In Your Life
unexpected events, time consuming changes to the daily round, and disorienting new “norms” that only end up being normal for a week or two. In the midst of it, I’ve done my best to keep writing—as a lifeline—and what I’ve remembered is that during times of transition and duress, returning to the basics is the most grounding of activities.For those of us seeking meaning in life and using writing to find it, that involves returning to the simplest of elements: shimmering images, those vivid memory pictures that jump into your mind, instantly transporting you to a moment from the past. These moments are the stories to lean into if your life has been hectic and unpredictable and you are searching for ballast and meaning.You don’t have to know what each of the shimmering images means when you begin, or how they are related. You just have to trust that they are important and then record them on paper, or in a computer file.That is how you begin the process of making meaning in your life, and of finding what is of value, as this world shifts rapidly and you yearn for something different.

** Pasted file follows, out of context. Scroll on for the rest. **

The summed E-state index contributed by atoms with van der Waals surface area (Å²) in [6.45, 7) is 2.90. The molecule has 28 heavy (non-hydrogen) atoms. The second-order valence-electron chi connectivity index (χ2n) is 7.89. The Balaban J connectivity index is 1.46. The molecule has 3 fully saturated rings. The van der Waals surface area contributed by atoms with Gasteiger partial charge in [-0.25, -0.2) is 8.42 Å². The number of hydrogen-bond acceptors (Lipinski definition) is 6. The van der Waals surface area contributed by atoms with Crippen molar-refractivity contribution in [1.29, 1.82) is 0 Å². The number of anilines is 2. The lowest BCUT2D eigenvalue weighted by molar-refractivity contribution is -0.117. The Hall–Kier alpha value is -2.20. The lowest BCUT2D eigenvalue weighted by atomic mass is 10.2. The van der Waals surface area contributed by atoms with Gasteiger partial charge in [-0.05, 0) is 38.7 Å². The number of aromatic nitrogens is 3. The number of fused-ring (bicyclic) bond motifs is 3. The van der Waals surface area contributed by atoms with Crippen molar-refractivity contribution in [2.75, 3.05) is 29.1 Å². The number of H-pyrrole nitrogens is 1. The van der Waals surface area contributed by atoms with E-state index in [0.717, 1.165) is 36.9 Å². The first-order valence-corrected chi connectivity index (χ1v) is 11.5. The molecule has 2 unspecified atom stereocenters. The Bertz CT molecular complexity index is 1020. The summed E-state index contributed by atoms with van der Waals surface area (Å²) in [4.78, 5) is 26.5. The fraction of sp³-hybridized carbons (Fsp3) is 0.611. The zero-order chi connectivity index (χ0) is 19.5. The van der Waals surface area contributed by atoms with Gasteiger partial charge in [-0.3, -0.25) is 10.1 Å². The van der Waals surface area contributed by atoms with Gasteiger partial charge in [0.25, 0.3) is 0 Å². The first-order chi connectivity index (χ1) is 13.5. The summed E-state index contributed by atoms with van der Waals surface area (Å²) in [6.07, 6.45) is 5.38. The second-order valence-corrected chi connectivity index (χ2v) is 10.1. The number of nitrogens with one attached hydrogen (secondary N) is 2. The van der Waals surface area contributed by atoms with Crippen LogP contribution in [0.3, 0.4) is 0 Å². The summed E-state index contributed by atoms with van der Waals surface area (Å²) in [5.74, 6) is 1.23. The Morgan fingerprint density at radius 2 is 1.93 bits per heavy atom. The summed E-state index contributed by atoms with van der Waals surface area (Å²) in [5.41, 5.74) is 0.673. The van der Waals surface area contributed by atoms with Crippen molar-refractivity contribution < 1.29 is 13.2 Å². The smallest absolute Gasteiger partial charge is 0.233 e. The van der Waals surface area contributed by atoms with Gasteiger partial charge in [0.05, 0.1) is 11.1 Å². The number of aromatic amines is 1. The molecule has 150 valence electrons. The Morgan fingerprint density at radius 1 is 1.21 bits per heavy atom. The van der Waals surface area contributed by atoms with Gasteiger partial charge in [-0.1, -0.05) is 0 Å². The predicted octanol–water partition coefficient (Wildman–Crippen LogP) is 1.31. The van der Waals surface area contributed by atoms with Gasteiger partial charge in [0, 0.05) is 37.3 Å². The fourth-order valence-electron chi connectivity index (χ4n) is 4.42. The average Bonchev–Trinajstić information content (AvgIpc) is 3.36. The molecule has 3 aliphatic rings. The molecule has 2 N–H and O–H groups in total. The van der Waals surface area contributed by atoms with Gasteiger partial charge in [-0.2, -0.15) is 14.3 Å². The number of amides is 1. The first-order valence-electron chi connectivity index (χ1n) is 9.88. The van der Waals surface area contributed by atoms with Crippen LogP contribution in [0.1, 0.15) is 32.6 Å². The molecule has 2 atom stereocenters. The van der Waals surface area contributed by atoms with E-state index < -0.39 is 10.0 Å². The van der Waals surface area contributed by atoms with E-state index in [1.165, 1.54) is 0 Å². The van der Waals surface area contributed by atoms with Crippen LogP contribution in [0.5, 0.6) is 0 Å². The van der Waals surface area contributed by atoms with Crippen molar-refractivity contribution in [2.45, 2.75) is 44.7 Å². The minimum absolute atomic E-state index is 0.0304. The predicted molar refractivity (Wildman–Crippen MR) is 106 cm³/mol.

Ultimately, what all the memories mean, and how to put them together will be revealed by the writing itself. In practical terms: As you write your shimmering images, you will begin to see the way they relate to each other, and the way in which they need to be ordered. But in the beginning, you may not, and you needn’t worry about that. Just keep writing. Our task as vessels of memory is to capture the images served up by our minds. They are there for a reason, and that reason has to do with showing the way forward.
The more shimmering images you write, the more your life experience will come together into a meaningful whole. You will make sense of the past, and you will see a new way to go forward.
At the dawn of this year, as your life is challenged with unfamiliar patterns and taxing social expectations, I urge you toward the simplest of creative endeavors: Make a bulleted list of the shimmering images pinging around inside your mind—just a word or two to capture each (so you can call it back later).
And then, once you have that short list, pick one and dive into it, writing quickly, and recording everything you can capture: details and feelings. Follow the picture in your mind; write what you see and remember—the smell of the water, the tilt of your friend’s head as he listened, the talk of the meal you would cook, his knowing smile, the brown of his cap, the call of voices in the morning light. Any sensuous details you can write will help anchor the memory story.
Then move on to the next shimmering image on your list. Write that.
As winter slowly gives way to more light, and waves of COVID keep you close to your hearth, harness your creativity to your shimmering images, the most basic of memoir building blocks, and know that in their writing you will see meaning in the past and find a path to the future.